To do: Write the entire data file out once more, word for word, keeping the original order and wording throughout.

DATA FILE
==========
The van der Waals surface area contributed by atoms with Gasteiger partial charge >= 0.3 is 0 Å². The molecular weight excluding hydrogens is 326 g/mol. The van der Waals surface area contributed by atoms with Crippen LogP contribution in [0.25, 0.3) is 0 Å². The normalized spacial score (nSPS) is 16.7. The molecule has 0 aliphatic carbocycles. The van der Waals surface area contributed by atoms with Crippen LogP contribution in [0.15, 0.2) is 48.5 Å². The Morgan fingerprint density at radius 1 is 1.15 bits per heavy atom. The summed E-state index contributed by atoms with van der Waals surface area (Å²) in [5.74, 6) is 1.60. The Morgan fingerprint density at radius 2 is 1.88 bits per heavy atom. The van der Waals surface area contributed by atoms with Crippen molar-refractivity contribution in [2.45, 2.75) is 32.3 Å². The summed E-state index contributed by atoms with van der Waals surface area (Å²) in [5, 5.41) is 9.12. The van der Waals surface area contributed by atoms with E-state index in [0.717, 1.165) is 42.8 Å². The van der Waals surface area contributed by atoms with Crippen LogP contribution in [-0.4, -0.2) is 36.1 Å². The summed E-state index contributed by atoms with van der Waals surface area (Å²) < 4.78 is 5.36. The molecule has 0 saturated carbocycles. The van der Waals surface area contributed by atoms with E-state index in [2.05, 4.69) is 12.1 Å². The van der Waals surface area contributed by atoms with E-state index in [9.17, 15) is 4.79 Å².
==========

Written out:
The van der Waals surface area contributed by atoms with Gasteiger partial charge >= 0.3 is 0 Å². The molecular weight excluding hydrogens is 326 g/mol. The van der Waals surface area contributed by atoms with Crippen LogP contribution in [0.25, 0.3) is 0 Å². The normalized spacial score (nSPS) is 16.7. The molecule has 0 aliphatic carbocycles. The van der Waals surface area contributed by atoms with Crippen LogP contribution in [0.15, 0.2) is 48.5 Å². The Morgan fingerprint density at radius 1 is 1.15 bits per heavy atom. The summed E-state index contributed by atoms with van der Waals surface area (Å²) in [5.74, 6) is 1.60. The Morgan fingerprint density at radius 2 is 1.88 bits per heavy atom. The van der Waals surface area contributed by atoms with Crippen molar-refractivity contribution in [2.45, 2.75) is 32.3 Å². The summed E-state index contributed by atoms with van der Waals surface area (Å²) in [5, 5.41) is 9.12. The van der Waals surface area contributed by atoms with E-state index in [0.717, 1.165) is 42.8 Å². The van der Waals surface area contributed by atoms with Crippen LogP contribution in [-0.4, -0.2) is 36.1 Å². The summed E-state index contributed by atoms with van der Waals surface area (Å²) < 4.78 is 5.36. The molecule has 0 saturated carbocycles. The van der Waals surface area contributed by atoms with E-state index in [2.05, 4.69) is 12.1 Å². The van der Waals surface area contributed by atoms with E-state index in [9.17, 15) is 4.79 Å².